Flexibility Offered for Nonprofits’ Deferred Compensation Plans

By By Brian M. Pinheiro and Diane A. Thompson, © Ballard Spahr LLP Jun 29, 2016

The U.S. Treasury Department issued two proposed rules under Sections 409A and 457 of the Internal Revenue Code, both published in the Federal Register on June 22. The first proposed rule relates to deferred compensation plans of tax-exempt organizations such as health systems, universities, foundations and other nonprofit entities, while the second addresses deferred compensation plans of state and local governments.

These regulations are generally scheduled to go into effect as of Jan. 1 of the calendar year after being finalized.

Over the past decade, the federal government has tighten the restrictions on deferred compensation, primarily with the enactment of Section 409A of the Internal Revenue Code. In 2007, the IRS announced that Treasury would be proposing regulations to further restrict the deferred compensation plans that could be offered to employees of tax-exempt organizations and of state and local governments. Nine years later, Treasury has proposed those rules, but they unexpectedly provide (or preserve) some flexibility for government and tax-exempt employers.

In general, deferred compensation provided to employees of tax-exempt organizations and state and local governments is subject to taxation under Section 457(f)—unless provided through a “qualified” retirement plan under Section 401(a), 403(b) or 457(b). Under Section 457(f), deferred compensation is taxable to the employee when it is no longer subject to a substantial risk of forfeiture (SRF), i.e., it becomes vested. This is very different from the deferred compensation rules applicable to for-profit entities, where deferred compensation is subject to taxation only when it is actually or constructively received, even though it may have become vested at an earlier date.

Highlights of the new proposed regulations include the following:

• A noncompete provision can continue to be an SRF (notwithstanding the 2007 IRS announcement that suggested otherwise) if the following conditions are satisfied: receipt of the compensation must be expressly conditioned on the employee refraining from future services pursuant to a written noncompete agreement enforceable under applicable law; the employer must consistently make reasonable efforts to verify compliance with all noncompete agreements to which it is a party; and the facts and circumstances must show that the employer has a substantial and bona fide interest in preventing the employee from performing the services and that the employee has a bona fide interest in engaging, and an ability to engage, in the prohibited services.

• “Rolling” vesting is still permitted, subject to certain conditions. The period for which a deferred compensation amount is deferred may be extended if the present value of the deferred compensation is materially greater (125 percent or more) than the value due upon the original lapse of the SRF; the extended SRF must be based on the future performance of substantial services or adherence to a noncompete agreement (it cannot be based solely on a condition related to the purpose of the compensation); the SRF must be extended for at least an additional two years; and the extension must be made in writing at least 90 days in advance of the lapse of the original SRF.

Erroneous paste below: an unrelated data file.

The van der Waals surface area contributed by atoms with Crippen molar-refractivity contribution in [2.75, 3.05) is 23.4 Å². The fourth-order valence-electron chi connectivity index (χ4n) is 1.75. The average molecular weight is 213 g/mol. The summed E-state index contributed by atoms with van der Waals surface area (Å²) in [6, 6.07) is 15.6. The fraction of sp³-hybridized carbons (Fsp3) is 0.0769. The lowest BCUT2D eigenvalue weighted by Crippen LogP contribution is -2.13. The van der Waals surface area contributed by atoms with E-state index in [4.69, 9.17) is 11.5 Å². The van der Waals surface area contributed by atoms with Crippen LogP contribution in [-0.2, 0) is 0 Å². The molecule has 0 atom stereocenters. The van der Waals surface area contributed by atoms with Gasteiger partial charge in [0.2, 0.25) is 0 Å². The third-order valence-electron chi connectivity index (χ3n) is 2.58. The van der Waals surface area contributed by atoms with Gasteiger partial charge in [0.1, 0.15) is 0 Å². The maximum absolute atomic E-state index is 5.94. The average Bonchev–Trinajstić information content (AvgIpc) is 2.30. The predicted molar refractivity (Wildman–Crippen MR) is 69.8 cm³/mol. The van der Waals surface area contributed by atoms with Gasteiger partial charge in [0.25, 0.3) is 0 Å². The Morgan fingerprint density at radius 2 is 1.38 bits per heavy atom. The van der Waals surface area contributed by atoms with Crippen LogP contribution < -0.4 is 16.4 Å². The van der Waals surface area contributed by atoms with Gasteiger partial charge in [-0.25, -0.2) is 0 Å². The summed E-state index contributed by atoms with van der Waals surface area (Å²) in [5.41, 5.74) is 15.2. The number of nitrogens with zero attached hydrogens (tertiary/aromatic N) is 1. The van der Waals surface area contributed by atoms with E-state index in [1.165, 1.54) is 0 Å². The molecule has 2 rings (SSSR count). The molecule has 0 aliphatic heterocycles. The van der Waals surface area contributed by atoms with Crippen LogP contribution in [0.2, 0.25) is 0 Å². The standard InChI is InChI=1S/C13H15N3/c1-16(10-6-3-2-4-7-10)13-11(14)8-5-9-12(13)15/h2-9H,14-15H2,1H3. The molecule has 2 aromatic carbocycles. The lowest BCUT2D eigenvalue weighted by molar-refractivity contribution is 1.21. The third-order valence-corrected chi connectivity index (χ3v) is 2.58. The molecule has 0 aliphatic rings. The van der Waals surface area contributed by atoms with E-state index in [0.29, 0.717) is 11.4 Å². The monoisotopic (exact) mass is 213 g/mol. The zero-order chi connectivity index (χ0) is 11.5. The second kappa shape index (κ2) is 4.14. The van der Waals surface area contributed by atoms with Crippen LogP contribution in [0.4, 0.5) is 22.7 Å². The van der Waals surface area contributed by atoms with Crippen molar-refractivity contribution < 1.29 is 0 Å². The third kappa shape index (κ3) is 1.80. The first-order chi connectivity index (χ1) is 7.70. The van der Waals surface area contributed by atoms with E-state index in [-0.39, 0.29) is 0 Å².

• Section 457(b) plans maintained by state and local government entities may include Roth contribution features.

• Bona fide severance plans, which are exempt from the Section 457(f) deferred compensation rules, are defined in a manner similar to separation pay plans under section 409A. In general, severance will be exempt from Section 457(f) if it is payable only upon an involuntary severance from employment (or upon a voluntary termination for "good reason" or a window program), it is limited to no more than two times the employee's annualized compensation, and all payments are made by the end of the second calendar year following the year in which the severance from employment occurs.

Bona fide vacation and sick leave plans will be exempt from Section 457(f) deferred compensation rules if the amount of leave can reasonably be expected to be used by the individual during employment; there are reasonable limits on accruals and the ability to exchange accumulated leave for cash or taxable benefits; there are limits on the amount and frequency of in-service distributions of cash in exchange for accumulated leave; and the program is provided to a broad-base of employees.

Treasury has requested comments on all aspects of the proposed section 457 regulations (and the corresponding section 409A regulations). A public hearing on the proposed section 457 regulations is scheduled for Oct. 18, 2016.

All tax-exempt employers, and all state and local government employers, should review their deferred compensation, severance and paid-time off arrangements in light of the new proposed regulations. Some adjustments to the arrangements may be needed to maintain compliance, but there also may be opportunities to take advantage of the unexpected flexibility contained in the proposed rules.

Brian M. Pinheiro and Diane A. Thompson are attorneys in Ballard Spahr’s employee benefits and executive compensation group. © 2016 by Ballard Spahr LLP. All rights reserved. Reposted with permission.

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